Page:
Collins praised Ariel AVANT founder Oni Buchanan for “incentivizing things that I think a lot of artists are very much wanting to do and just need the opportunity. These are the issues that we're trying to grapple with ourselves.”

Collins explained that in the “Language of Landscapes” performance, she and Compitello will be joined onstage by Stark.

“Chris uses electronics to blur the line between real and synthetic sound,” Collins said. “He takes the natural sounds that we recorded and manipulates them sometimes to the point that they sound synthetic. And then he takes the sounds that we're making, like, for example, Mike blowing on a beer bottle or hitting a Styrofoam bowl, and that might sound like the most natural sound in the world, even though it's coming from a manmade object. So there's this confusion and a sort of dialogue between that spectrum of sounds.”

Between Stark’s “Landscapes,” which focuses on the environment, and Akiho’s composition, which is inspired by space travel, the intervening piece by Cuong will focus on the forest ecosystem and was inspired by the poetry of Mary Oliver.

Before each concert, Collins said, she and Compitello will facilitate an interdisciplinary “engagement event” that attempts to highlight the particular environmental challenges of that region of the country.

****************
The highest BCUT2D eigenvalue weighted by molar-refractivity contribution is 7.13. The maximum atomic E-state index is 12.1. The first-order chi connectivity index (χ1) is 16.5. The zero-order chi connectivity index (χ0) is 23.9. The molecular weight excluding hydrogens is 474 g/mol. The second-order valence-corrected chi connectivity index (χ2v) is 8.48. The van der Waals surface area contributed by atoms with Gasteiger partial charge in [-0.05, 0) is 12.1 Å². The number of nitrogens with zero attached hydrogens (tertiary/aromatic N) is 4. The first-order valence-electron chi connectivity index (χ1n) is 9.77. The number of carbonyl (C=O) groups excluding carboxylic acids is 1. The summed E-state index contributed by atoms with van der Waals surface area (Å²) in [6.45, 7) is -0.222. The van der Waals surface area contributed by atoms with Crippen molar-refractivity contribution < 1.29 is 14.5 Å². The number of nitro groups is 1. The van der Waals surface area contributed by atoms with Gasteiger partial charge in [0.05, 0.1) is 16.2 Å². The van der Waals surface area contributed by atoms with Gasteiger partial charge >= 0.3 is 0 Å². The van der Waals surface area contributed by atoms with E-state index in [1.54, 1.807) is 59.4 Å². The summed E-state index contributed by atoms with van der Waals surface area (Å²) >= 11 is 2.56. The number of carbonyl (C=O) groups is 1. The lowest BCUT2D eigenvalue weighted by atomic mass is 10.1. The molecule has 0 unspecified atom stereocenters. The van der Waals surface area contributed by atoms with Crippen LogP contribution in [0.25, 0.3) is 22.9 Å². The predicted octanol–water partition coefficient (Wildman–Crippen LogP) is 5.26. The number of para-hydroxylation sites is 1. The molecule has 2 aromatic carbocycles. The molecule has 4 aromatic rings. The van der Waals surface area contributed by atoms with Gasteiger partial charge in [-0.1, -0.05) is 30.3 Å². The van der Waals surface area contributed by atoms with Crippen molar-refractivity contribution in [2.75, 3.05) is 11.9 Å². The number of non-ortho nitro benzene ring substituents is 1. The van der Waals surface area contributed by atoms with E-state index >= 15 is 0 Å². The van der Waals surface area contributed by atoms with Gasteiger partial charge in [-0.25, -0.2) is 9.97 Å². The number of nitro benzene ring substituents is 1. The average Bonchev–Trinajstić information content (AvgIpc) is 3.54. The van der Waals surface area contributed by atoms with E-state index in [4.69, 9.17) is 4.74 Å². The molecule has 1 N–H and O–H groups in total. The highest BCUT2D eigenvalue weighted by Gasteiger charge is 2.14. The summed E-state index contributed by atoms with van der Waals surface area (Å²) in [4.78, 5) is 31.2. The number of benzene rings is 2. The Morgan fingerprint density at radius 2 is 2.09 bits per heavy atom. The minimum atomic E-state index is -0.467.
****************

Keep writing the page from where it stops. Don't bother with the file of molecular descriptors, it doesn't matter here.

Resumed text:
“We're trying to create a space where we can ... think together and communicate with each other about how the climate crisis is affecting that community specifically. We'll be traveling to Norfolk, Virginia, which is a coastal community that deals with flooding as a major concern, whereas the concerns in Lawrence are much different, obviously. And the same will be true in Denver and elsewhere. So we'll be experiencing conversations and exchanges with communities all across the country about how the climate crisis is affecting them.”

Collins said those conversations started when she and Compitello had a two-week “incubation residency” at the Indiana University Jacobs School of Music in fall 2021.

“We filmed interviews with experts from many different fields, including a public-policy specialist, a scientist who studies natural disasters, an astronomer, a botanist and a visual artist and museum curator. We asked them about how the humanities and sciences intersect, especially in the challenge of trying to communicate information about how our world is changing,” Collins said. “We discussed how a community can come together and process that information and decide collectively how to respond. We're going to continue to have these conversations and share some of them on our website, so that even if people don't see us play the concert, they'll be able to see some of the interactions that we have as we're traveling the piece around.”

Image: Hannah Collins (left) and Michael Compitello are New Morse Code. Credit: Tatiana Daubek

Mon, 03/07/2022


Rick Hellman

Media Contacts

Rick Hellman

KU News Service